Differences in photodynamic therapy exposure time and Staphylococcus aureus counts

Photodynamic therapy Staphylococcus aureus exposure time


June 30, 2018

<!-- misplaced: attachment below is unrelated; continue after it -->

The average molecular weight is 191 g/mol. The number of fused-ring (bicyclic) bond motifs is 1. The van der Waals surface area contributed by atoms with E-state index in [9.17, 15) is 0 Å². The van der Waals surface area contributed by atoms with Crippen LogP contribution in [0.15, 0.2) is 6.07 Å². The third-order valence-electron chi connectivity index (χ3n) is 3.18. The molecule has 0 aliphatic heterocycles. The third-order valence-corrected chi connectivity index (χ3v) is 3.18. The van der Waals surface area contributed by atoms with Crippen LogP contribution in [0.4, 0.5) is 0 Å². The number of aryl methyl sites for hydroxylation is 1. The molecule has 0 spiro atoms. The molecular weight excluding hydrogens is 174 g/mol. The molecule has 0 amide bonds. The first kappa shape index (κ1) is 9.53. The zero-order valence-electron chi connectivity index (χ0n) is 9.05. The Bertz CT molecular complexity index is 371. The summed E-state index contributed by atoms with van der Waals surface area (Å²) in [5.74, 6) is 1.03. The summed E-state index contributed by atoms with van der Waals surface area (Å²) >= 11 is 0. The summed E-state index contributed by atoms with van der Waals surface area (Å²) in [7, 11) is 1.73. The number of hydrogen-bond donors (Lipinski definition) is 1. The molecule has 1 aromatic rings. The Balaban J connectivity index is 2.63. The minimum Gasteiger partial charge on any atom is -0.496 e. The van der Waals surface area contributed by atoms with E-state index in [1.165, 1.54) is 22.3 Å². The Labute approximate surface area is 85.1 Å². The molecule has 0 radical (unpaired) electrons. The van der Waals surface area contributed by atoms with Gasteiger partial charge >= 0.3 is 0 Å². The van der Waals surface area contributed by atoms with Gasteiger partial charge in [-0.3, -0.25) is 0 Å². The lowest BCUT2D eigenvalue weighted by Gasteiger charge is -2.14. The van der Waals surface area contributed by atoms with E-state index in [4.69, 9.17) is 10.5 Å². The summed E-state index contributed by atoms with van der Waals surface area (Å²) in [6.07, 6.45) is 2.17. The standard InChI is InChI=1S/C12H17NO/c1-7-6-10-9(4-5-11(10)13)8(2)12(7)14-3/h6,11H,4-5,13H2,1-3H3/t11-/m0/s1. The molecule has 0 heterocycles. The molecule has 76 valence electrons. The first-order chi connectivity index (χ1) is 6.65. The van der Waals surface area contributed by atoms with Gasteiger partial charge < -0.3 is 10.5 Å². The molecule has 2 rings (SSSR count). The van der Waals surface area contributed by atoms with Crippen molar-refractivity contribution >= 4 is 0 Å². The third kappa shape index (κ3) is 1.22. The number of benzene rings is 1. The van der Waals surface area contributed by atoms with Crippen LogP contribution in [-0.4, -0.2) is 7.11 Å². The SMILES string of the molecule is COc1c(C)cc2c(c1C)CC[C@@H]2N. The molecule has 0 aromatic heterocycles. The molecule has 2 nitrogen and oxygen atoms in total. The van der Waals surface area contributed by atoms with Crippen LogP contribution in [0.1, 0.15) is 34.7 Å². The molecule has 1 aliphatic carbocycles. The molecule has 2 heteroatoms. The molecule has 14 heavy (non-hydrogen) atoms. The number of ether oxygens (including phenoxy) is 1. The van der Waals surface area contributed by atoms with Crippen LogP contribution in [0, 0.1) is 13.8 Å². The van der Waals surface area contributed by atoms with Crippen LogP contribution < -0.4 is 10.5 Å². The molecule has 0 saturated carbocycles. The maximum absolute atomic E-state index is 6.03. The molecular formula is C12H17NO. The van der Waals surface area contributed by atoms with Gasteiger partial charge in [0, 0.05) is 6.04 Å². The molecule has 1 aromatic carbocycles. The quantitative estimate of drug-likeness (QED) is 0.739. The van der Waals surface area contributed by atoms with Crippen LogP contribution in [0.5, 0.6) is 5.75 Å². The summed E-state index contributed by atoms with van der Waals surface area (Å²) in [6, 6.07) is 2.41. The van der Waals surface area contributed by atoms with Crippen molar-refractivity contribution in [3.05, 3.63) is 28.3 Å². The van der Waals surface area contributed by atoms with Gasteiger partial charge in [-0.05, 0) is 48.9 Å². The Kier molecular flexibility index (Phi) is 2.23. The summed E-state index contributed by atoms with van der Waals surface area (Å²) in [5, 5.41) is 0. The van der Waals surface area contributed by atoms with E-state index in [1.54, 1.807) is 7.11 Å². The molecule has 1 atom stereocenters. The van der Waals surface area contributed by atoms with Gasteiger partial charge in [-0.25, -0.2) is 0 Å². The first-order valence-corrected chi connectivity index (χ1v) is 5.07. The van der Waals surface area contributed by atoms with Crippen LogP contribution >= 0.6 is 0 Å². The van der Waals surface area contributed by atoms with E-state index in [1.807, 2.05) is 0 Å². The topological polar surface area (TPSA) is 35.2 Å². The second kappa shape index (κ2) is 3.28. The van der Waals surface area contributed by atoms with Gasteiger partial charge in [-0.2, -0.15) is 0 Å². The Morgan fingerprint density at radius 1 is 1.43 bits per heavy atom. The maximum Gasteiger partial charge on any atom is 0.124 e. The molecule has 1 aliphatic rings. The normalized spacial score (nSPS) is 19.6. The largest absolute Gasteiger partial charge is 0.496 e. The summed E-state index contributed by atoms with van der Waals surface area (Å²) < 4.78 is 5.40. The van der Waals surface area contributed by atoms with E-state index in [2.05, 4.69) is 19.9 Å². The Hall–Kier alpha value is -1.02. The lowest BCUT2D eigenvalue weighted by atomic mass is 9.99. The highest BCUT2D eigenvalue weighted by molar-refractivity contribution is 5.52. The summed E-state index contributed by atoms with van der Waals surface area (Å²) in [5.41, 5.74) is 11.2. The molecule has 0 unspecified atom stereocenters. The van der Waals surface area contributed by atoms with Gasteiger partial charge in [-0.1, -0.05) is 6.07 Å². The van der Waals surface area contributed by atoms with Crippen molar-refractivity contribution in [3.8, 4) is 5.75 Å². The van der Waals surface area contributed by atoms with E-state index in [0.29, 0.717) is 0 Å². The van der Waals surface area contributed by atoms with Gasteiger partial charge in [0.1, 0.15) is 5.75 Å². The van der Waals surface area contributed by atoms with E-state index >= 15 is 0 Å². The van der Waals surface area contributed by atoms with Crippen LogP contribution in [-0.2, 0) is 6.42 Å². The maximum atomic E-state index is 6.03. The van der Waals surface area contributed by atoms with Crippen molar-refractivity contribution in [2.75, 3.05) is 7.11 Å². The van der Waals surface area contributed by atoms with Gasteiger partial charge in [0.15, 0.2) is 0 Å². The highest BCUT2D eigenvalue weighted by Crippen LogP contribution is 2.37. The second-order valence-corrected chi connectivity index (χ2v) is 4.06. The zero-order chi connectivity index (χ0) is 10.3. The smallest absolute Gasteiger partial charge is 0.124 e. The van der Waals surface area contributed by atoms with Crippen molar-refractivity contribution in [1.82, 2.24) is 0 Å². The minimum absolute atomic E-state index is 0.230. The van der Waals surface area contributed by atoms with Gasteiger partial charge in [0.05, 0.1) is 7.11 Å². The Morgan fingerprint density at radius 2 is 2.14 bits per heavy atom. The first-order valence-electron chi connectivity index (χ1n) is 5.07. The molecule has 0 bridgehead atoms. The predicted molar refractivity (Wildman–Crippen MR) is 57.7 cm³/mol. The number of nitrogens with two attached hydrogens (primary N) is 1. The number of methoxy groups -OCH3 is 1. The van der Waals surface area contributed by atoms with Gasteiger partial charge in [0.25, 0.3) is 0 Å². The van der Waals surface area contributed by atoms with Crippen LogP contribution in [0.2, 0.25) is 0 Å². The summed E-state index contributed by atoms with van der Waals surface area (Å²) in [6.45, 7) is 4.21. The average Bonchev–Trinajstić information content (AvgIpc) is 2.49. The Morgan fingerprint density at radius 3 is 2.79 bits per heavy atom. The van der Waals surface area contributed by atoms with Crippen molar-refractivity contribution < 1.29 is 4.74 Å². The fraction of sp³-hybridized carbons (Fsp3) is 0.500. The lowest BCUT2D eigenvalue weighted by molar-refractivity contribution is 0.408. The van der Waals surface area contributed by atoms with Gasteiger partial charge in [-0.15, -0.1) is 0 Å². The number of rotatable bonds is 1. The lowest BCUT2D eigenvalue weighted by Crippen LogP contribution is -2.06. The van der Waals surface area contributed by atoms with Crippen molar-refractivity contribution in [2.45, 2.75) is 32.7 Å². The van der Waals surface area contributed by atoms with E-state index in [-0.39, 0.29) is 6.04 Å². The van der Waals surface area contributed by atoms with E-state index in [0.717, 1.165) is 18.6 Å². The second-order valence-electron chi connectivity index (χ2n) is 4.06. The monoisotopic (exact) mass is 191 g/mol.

Background: The success of endodontic treatment can be achieved when pathogenic bacteria are eliminated from the root canal and periapical tissue resulting in healing of such tissue. One of the bacteria located in root canals is Staphylococcus aureus (S. aureus) reportedly found to be in severe periapical abscesses. Photodynamic therapy is one current technology that can help eliminate microorganisms without causing damage to human body cells. Average of research has been conducted using different tools and bacteria to evaluate the effects of exposure time used in photodynamic therapy on the number of bacteria. Purpose: The research reported here aimed to determine the correlation between the exposure time of photodynamic therapy and the number of S. aureus bacteria. Methods: The S. aureus bacteria used in this research were divided into seven treatment groups: a control group and six treatment groups with respective exposure times of 10, 20, 30, 40, 50 and 60 seconds. All of the bacteria were administered a photosensitiser and radiated according to the treatment intended for each group. They were then planted in nutrient agar and incubated for 48 hours. The colonies of bacteria formed were calculated using the Quebec colony counter and subsequently analyzed by means of both Kruskal Wallis and Mann Whitney U tests. Results: After calculating the number of bacterial colonies, the average number of Staphylococcus aureus bacteria in the non-irradiated group was 119 CFU/ml, 29 CFU/ml in the group with a 10-second exposure time, 20 CFU/ml in the group with a 20-second exposure time, 13 CFU/ml in the group with a 30-second exposure time, 7 CFU/ml in the group with a 40-second exposure time, but none in the groups with exposure times of 50 or 60 seconds. Conclusion: The longer the photodynamic therapy exposure time, the greater the number of S. aureus bacteria eliminated. An exposure time of 50 seconds was found to be sufficient to exterminate all S. aureus bacteria present.

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